Junghyun "JP" Park: How to Eat Korean Food
Plus: JP's kimchi mandu, how discoveries happen, and FOOTBALL
I’m personally so thrilled to have JP Park with us on Food this week. He’s the chef at a number of NYC restaurants now — notably Atoboy and Naro — and his food is really special. So when I found out that he was coming out with a book — called, simply, The Korean Cookbook, and cowritten with the culinary researcher and longtime friend of JP’s, Jungyoon Choi, I couldn’t wait to see it.
I said this to JP: I feel like I’ve been waiting for a cookbook like this one for a really long time—a comprehensive Korean cookbook that leaves no stone unturned. With this book you’ll learn all about rice (bap), about the abundant vegetables of Korea, about banchan and how best to eat it—do you know how wonderful it is to get a big bowl of rice and put your choice of banchan and condiments in there? As JP told me, it’s like your own personal bibimbap. Heaven. (Yes, I love Korean food.)
JP was born and raised in Korea; he’s worked in England and Australia and France, and was once interested in and was cooking French food—but, lucky for us, he decided that he wanted to go back to his roots, to hansik, which is Korean cuisine. His love of his food is infectious. You’ll see—here he is, with me and Kate, and you can find his recipes for Napa Cabbage Kimchi and Kimchi Mandu here.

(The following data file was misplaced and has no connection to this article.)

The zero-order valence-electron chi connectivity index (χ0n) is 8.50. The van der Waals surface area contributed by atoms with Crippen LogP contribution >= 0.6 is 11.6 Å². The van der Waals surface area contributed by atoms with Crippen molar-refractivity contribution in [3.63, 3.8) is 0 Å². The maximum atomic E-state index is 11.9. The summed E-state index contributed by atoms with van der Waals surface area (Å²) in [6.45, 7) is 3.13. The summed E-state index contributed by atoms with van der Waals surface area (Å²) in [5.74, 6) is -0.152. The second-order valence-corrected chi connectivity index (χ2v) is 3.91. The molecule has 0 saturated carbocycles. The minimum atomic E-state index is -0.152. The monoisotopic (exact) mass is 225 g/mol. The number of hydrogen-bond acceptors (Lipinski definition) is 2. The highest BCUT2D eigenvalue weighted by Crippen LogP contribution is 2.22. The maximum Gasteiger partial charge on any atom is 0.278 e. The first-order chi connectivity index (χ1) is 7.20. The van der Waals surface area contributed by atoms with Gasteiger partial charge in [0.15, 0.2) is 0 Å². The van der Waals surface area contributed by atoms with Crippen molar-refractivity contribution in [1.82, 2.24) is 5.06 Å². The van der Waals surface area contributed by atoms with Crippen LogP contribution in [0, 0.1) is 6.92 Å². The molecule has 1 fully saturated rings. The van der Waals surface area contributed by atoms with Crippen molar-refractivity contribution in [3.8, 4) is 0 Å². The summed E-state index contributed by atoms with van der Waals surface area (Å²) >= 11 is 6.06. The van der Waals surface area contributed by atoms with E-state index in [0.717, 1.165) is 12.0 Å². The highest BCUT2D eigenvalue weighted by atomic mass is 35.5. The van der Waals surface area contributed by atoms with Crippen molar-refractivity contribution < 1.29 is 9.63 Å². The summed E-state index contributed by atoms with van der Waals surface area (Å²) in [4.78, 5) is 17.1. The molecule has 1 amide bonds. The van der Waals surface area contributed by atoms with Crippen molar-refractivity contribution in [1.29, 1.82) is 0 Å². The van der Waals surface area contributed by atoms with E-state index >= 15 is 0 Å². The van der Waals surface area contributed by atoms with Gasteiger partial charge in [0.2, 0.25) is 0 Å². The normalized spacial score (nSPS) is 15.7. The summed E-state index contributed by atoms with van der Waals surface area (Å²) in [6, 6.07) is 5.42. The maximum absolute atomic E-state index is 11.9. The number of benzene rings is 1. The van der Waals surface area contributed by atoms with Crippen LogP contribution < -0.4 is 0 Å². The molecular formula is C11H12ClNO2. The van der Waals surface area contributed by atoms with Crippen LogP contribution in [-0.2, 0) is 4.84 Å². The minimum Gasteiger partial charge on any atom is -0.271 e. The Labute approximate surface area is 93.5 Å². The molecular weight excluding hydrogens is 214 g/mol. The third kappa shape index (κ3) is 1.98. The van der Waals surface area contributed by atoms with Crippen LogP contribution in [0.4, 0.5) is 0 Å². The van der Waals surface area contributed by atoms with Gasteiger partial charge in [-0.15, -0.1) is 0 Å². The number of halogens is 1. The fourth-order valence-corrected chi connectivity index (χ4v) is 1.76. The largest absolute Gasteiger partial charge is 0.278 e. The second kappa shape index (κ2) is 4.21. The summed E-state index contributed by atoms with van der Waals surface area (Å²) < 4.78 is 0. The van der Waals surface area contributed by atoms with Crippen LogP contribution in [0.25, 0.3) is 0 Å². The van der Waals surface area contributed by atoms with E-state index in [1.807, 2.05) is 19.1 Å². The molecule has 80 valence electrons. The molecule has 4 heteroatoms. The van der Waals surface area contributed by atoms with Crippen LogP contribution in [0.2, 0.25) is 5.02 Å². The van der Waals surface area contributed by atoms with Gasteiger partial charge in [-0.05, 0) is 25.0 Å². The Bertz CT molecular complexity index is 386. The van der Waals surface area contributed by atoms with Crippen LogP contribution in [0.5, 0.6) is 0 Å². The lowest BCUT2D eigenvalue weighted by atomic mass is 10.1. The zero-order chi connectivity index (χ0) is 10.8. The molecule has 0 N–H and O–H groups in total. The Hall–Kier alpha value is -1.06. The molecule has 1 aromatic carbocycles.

This Week’s Marksisms
How Do Discoveries Happen?
Nothing from me about cooking this week, but here’s a great piece from Experimental History (I don’t know how I found this, but likely from our friends at The Browser that wonders, in a friendly and non-academic way, how scientific discoveries “happen.” Do you know how things dry? How a toilet works? How to figure out the volume of this shape?
As a homeowner, I think I can answer the first question adequately; I can make a stab at the second based on my lingering high school physics knowledge; and I have no clue about the third, having gotten a D- in trig, if it even is trig that you need for that answer.